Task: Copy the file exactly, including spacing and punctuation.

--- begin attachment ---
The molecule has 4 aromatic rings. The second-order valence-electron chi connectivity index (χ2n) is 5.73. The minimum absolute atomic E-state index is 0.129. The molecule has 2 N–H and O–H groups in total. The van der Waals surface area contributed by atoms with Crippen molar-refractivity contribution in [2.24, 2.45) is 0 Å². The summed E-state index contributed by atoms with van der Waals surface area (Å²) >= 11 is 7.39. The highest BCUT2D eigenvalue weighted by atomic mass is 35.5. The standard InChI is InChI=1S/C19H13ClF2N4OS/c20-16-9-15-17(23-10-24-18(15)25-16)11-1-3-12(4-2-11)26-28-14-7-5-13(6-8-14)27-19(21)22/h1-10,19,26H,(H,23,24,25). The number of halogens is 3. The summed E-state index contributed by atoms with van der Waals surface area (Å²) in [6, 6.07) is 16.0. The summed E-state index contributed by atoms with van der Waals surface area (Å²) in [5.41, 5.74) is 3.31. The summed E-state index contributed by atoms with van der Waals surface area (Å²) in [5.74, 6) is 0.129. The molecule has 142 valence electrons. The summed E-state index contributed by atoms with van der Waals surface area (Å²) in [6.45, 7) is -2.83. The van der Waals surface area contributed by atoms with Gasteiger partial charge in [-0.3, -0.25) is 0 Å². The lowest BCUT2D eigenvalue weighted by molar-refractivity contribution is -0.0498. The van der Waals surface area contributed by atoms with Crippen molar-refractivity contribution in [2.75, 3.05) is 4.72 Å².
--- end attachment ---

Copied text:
The molecule has 4 aromatic rings. The second-order valence-electron chi connectivity index (χ2n) is 5.73. The minimum absolute atomic E-state index is 0.129. The molecule has 2 N–H and O–H groups in total. The van der Waals surface area contributed by atoms with Crippen molar-refractivity contribution in [2.24, 2.45) is 0 Å². The summed E-state index contributed by atoms with van der Waals surface area (Å²) >= 11 is 7.39. The highest BCUT2D eigenvalue weighted by atomic mass is 35.5. The standard InChI is InChI=1S/C19H13ClF2N4OS/c20-16-9-15-17(23-10-24-18(15)25-16)11-1-3-12(4-2-11)26-28-14-7-5-13(6-8-14)27-19(21)22/h1-10,19,26H,(H,23,24,25). The number of halogens is 3. The summed E-state index contributed by atoms with van der Waals surface area (Å²) in [6, 6.07) is 16.0. The summed E-state index contributed by atoms with van der Waals surface area (Å²) in [5.41, 5.74) is 3.31. The summed E-state index contributed by atoms with van der Waals surface area (Å²) in [5.74, 6) is 0.129. The molecule has 142 valence electrons. The summed E-state index contributed by atoms with van der Waals surface area (Å²) in [6.45, 7) is -2.83. The van der Waals surface area contributed by atoms with Gasteiger partial charge in [-0.3, -0.25) is 0 Å². The lowest BCUT2D eigenvalue weighted by molar-refractivity contribution is -0.0498. The van der Waals surface area contributed by atoms with Crippen molar-refractivity contribution in [2.75, 3.05) is 4.72 Å².